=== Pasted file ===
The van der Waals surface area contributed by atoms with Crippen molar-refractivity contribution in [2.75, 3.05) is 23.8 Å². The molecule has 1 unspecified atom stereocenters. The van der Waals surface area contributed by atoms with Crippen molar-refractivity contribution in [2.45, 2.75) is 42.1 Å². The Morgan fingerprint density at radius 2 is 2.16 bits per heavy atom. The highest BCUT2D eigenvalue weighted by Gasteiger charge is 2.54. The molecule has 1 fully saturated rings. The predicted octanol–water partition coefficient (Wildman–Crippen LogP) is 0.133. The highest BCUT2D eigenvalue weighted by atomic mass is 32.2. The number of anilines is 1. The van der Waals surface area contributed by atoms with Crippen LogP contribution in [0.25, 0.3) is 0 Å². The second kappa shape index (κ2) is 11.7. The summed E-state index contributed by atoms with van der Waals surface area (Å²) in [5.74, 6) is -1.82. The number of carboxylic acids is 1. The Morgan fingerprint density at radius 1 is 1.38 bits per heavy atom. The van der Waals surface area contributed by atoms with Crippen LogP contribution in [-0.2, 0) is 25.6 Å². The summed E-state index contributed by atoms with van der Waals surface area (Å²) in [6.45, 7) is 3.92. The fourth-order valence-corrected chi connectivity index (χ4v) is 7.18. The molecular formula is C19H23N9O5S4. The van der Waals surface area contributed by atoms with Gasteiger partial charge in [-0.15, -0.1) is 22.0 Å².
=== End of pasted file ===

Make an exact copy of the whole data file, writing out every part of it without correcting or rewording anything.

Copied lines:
The van der Waals surface area contributed by atoms with Crippen molar-refractivity contribution in [2.75, 3.05) is 23.8 Å². The molecule has 1 unspecified atom stereocenters. The van der Waals surface area contributed by atoms with Crippen molar-refractivity contribution in [2.45, 2.75) is 42.1 Å². The Morgan fingerprint density at radius 2 is 2.16 bits per heavy atom. The highest BCUT2D eigenvalue weighted by Gasteiger charge is 2.54. The molecule has 1 fully saturated rings. The predicted octanol–water partition coefficient (Wildman–Crippen LogP) is 0.133. The highest BCUT2D eigenvalue weighted by atomic mass is 32.2. The number of anilines is 1. The van der Waals surface area contributed by atoms with Crippen LogP contribution in [0.25, 0.3) is 0 Å². The second kappa shape index (κ2) is 11.7. The summed E-state index contributed by atoms with van der Waals surface area (Å²) in [5.74, 6) is -1.82. The number of carboxylic acids is 1. The Morgan fingerprint density at radius 1 is 1.38 bits per heavy atom. The van der Waals surface area contributed by atoms with Crippen LogP contribution in [-0.2, 0) is 25.6 Å². The summed E-state index contributed by atoms with van der Waals surface area (Å²) in [6.45, 7) is 3.92. The fourth-order valence-corrected chi connectivity index (χ4v) is 7.18. The molecular formula is C19H23N9O5S4. The van der Waals surface area contributed by atoms with Gasteiger partial charge in [-0.15, -0.1) is 22.0 Å².